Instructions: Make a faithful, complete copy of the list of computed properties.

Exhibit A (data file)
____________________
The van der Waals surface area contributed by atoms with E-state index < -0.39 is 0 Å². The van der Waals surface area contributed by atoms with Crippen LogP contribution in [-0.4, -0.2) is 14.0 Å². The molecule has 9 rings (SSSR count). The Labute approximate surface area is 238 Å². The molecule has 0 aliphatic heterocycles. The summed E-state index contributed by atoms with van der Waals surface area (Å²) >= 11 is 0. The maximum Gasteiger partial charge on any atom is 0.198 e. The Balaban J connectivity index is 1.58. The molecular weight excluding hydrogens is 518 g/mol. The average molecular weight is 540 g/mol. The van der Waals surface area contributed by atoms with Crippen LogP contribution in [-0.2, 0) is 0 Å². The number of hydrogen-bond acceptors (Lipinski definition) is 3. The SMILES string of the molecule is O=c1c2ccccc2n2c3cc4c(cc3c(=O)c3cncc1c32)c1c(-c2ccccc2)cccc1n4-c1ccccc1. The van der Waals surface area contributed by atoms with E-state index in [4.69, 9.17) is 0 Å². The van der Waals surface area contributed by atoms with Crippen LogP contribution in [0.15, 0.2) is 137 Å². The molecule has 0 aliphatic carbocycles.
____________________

The van der Waals surface area contributed by atoms with E-state index < -0.39 is 0 Å². The van der Waals surface area contributed by atoms with Crippen LogP contribution in [-0.4, -0.2) is 14.0 Å². The molecule has 9 rings (SSSR count). The Labute approximate surface area is 238 Å². The molecule has 0 aliphatic heterocycles. The summed E-state index contributed by atoms with van der Waals surface area (Å²) >= 11 is 0. The maximum Gasteiger partial charge on any atom is 0.198 e. The Balaban J connectivity index is 1.58. The molecular weight excluding hydrogens is 518 g/mol. The average molecular weight is 540 g/mol. The van der Waals surface area contributed by atoms with Crippen LogP contribution in [-0.2, 0) is 0 Å². The number of hydrogen-bond acceptors (Lipinski definition) is 3. The SMILES string of the molecule is O=c1c2ccccc2n2c3cc4c(cc3c(=O)c3cncc1c32)c1c(-c2ccccc2)cccc1n4-c1ccccc1. The van der Waals surface area contributed by atoms with E-state index in [4.69, 9.17) is 0 Å². The van der Waals surface area contributed by atoms with Crippen LogP contribution in [0.15, 0.2) is 137 Å². The molecule has 0 aliphatic carbocycles.